Being given a diagnosis of Asperger’s was no surprise to me. I’ve always known, you can’t possibly have a 20 year old son with Asperger’s and not realise you’re on the spectrum too. I used to be an operational Police Officer and never felt the need to obtain a diagnosis, but in recent years I have been office bound and found the office environment to be hell on earth! Obtaining a diagnosis was the first step to getting my supervisors to understand, and was also a key tool in obtaining the reasonable adjustments needed.
Air conditioning, fluorescent lighting, messy desks, and other people daring to move things around on my desk, all drive me insane. When someone puts the radio on in the office I can almost feel myself reaching for my coat and wanting to head home. I cannot filter out the noise from the radio, and on many occasions have found myself typing the lyrics to the song playing on to the Crime Report. These sensory processing issues leave me feeling absolutely exhausted by the end of the shift. I barely get through a shift without experiencing some kind of sensory overload. Being able to escape to a quiet empty room is heaven to me.
Sometimes I enjoy speaking with my colleagues, but other days I would much prefer to be “people free.” Being honest, I would be happier in an office full of cats! Making conversation with people who almost speak a foreign language to me is tiring and painful. The constant changing inconsistent social rules of the office make no sense to me.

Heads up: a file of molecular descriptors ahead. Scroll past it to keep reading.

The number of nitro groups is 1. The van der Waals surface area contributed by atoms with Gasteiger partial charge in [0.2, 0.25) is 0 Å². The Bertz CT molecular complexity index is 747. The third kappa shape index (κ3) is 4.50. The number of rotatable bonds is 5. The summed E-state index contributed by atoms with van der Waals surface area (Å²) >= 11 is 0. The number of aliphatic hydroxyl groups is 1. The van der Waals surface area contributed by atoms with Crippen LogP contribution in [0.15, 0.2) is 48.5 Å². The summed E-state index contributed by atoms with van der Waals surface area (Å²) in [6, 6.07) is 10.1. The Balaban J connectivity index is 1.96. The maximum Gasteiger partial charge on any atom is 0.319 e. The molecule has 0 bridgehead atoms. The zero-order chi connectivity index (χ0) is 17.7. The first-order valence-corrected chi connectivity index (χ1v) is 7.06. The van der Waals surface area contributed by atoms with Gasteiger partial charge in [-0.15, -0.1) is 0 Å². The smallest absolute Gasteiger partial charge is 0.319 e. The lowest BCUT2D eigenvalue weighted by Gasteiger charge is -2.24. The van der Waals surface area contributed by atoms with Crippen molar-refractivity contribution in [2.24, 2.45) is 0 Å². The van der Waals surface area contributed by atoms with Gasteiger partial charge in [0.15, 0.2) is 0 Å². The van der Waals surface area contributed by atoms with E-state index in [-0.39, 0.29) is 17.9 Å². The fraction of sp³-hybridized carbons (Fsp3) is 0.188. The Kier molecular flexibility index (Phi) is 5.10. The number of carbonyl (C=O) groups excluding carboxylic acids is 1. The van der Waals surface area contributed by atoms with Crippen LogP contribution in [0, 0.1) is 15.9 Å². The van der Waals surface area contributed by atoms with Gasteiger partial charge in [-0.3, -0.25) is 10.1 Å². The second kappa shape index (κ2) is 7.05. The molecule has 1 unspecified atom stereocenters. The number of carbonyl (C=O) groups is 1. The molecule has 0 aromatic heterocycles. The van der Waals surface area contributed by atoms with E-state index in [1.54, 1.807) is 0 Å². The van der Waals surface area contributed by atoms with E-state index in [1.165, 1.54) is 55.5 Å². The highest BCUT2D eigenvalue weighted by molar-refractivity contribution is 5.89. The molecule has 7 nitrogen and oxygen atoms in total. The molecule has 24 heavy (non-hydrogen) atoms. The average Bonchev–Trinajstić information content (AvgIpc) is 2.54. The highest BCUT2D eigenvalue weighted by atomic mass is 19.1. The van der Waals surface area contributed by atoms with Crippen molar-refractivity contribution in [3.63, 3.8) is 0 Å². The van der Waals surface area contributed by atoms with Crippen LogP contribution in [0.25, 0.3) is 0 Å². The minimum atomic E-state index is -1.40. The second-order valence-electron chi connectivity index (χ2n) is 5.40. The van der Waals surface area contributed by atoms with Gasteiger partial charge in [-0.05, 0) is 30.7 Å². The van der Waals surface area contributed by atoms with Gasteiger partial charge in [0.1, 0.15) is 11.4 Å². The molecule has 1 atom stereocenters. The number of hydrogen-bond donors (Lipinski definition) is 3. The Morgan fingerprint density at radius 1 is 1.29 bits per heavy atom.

I hate the stereotypes associated with Asperger’s, especially when people expect me to be sensational at maths and a computer geek. I struggle with computers, and I couldn’t honestly do primary school maths! I much prefer spelling, and I am a bit of a grammar guru. I am very intolerant of other people’s poor spelling and grammar. Some say I am obsessed, but I just like things to be right.
Truthfully, I love Being Asperger’s and I am grateful that I am articulate and see things others cannot see. I love that I am comfortable in my own life and don’t have a constant need for interaction with others.
People often say things like, “How can you be Autistic when you have 4 A-Levels and a degree?” Somebody recently said to me, “You’ve done really well in life in spite of your Asperger’s.” I corrected them and replied, “No, not in spite of my Asperger’s, because of my Asperger’s.”
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